Be clear when an agreement has been broken so that you can present it in a way that your partner can receive it. The whole point is to make it digestible. Conversations about accountability should inspire change, not resentment.

Be honest about how you’re feeling without blaming your partner for said feelings. Express your unmet need, but don’t shame your partner for not meeting it. Communicate any fears that may have come up for you. But never try to manipulate your partner into making you feel better.

You can be accountable for how you show up. While also holding your partner accountable for the broken agreement.


Once you have acknowledged and discussed a broken agreement, you have to release it—both of you.

Resentment is a grown-up grudge. So please don’t allow them to rot. If there is anything that needs to be forgiven, forgive it, and let go.

This step alone may improve your relationship.

Centering intimacy in your relationship can make you a better communicator.

Because intimacy has no bottom and no finish line, the level of intimacy will evolve as you do.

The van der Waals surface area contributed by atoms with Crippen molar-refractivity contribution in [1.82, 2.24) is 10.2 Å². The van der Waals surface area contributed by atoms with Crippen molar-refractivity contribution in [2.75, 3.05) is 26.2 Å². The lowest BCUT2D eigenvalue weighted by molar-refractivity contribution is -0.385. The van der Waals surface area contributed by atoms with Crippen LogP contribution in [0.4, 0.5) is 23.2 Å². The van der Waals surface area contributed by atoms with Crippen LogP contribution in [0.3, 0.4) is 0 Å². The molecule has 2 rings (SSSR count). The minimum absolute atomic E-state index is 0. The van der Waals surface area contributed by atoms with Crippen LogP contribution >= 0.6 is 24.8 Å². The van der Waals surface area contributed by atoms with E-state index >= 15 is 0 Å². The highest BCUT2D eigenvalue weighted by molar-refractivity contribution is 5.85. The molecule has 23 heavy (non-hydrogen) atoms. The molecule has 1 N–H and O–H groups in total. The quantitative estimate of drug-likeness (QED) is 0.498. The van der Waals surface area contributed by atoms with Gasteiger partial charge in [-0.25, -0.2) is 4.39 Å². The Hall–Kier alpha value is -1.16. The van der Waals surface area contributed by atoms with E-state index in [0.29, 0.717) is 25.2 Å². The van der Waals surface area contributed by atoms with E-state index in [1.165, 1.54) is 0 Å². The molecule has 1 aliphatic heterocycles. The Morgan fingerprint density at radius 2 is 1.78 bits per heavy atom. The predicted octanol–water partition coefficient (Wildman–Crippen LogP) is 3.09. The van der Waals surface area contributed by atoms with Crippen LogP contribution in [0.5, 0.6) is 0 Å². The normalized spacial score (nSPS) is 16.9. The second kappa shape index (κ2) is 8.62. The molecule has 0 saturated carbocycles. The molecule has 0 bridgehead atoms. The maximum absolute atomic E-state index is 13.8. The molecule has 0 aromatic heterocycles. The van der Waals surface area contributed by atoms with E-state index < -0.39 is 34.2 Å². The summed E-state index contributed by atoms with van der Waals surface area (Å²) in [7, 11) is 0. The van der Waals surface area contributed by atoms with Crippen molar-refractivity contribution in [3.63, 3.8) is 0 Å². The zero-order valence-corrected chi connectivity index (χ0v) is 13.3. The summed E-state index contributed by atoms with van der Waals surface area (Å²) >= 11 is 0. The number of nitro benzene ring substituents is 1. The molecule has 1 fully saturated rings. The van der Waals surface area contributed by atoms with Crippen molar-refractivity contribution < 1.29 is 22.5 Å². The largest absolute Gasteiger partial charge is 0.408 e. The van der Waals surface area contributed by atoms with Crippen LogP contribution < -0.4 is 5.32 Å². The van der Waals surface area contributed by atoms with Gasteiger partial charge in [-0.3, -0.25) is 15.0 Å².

The deeper you go, the better you get at expressing yourself and the more intimacy you’ll experience.

And it might improve your sex life.

If intimacy is the center of your relationship, you might have more sex even with time, health, or financial hurdles.

When sex becomes a medium for intimacy rather than the source, everything changes. Maybe the way you do sex might look different over time. Or perhaps you broaden your definition of what qualifies as sex. Either way, building your relationship on a foundation of intimacy could breathe life back into your dead bedroom.

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Intimacy & Relationship coach, writer, and creator of The Sensuality Project. I specialize in Relationship-ing (it's a verb).

Los Angeles County, CA